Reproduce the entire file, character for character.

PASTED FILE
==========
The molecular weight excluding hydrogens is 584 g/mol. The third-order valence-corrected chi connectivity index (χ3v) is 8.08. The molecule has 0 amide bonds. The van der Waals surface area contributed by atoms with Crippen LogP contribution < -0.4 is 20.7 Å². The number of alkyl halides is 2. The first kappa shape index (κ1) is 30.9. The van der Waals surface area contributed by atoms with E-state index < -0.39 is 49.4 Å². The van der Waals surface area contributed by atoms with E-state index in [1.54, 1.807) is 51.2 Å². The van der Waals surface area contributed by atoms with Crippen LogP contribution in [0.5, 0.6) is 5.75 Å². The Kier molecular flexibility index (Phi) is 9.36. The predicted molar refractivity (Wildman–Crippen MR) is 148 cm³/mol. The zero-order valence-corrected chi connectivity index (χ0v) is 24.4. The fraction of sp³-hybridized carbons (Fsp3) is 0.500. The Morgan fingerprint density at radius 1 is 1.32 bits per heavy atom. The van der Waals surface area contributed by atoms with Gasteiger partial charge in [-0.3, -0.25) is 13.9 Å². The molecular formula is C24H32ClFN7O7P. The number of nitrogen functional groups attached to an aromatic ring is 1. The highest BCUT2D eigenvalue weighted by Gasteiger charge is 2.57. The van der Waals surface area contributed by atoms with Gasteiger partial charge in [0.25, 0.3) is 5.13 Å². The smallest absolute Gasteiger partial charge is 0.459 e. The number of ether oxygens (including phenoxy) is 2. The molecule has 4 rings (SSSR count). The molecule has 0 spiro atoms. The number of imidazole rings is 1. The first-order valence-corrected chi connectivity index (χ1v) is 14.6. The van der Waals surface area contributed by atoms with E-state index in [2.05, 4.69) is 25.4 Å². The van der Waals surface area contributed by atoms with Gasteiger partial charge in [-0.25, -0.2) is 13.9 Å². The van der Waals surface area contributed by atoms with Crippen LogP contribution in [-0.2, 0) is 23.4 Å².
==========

The molecular weight excluding hydrogens is 584 g/mol. The third-order valence-corrected chi connectivity index (χ3v) is 8.08. The molecule has 0 amide bonds. The van der Waals surface area contributed by atoms with Crippen LogP contribution < -0.4 is 20.7 Å². The number of alkyl halides is 2. The first kappa shape index (κ1) is 30.9. The van der Waals surface area contributed by atoms with E-state index < -0.39 is 49.4 Å². The van der Waals surface area contributed by atoms with E-state index in [1.54, 1.807) is 51.2 Å². The van der Waals surface area contributed by atoms with Crippen LogP contribution in [0.5, 0.6) is 5.75 Å². The Kier molecular flexibility index (Phi) is 9.36. The predicted molar refractivity (Wildman–Crippen MR) is 148 cm³/mol. The zero-order valence-corrected chi connectivity index (χ0v) is 24.4. The fraction of sp³-hybridized carbons (Fsp3) is 0.500. The Morgan fingerprint density at radius 1 is 1.32 bits per heavy atom. The van der Waals surface area contributed by atoms with Gasteiger partial charge in [-0.3, -0.25) is 13.9 Å². The molecular formula is C24H32ClFN7O7P. The number of nitrogen functional groups attached to an aromatic ring is 1. The highest BCUT2D eigenvalue weighted by Gasteiger charge is 2.57. The van der Waals surface area contributed by atoms with Gasteiger partial charge in [0.25, 0.3) is 5.13 Å². The smallest absolute Gasteiger partial charge is 0.459 e. The number of ether oxygens (including phenoxy) is 2. The molecule has 4 rings (SSSR count). The molecule has 0 spiro atoms. The number of imidazole rings is 1. The first-order valence-corrected chi connectivity index (χ1v) is 14.6. The van der Waals surface area contributed by atoms with E-state index in [2.05, 4.69) is 25.4 Å². The van der Waals surface area contributed by atoms with Gasteiger partial charge in [-0.25, -0.2) is 13.9 Å². The van der Waals surface area contributed by atoms with Crippen LogP contribution in [-0.2, 0) is 23.4 Å².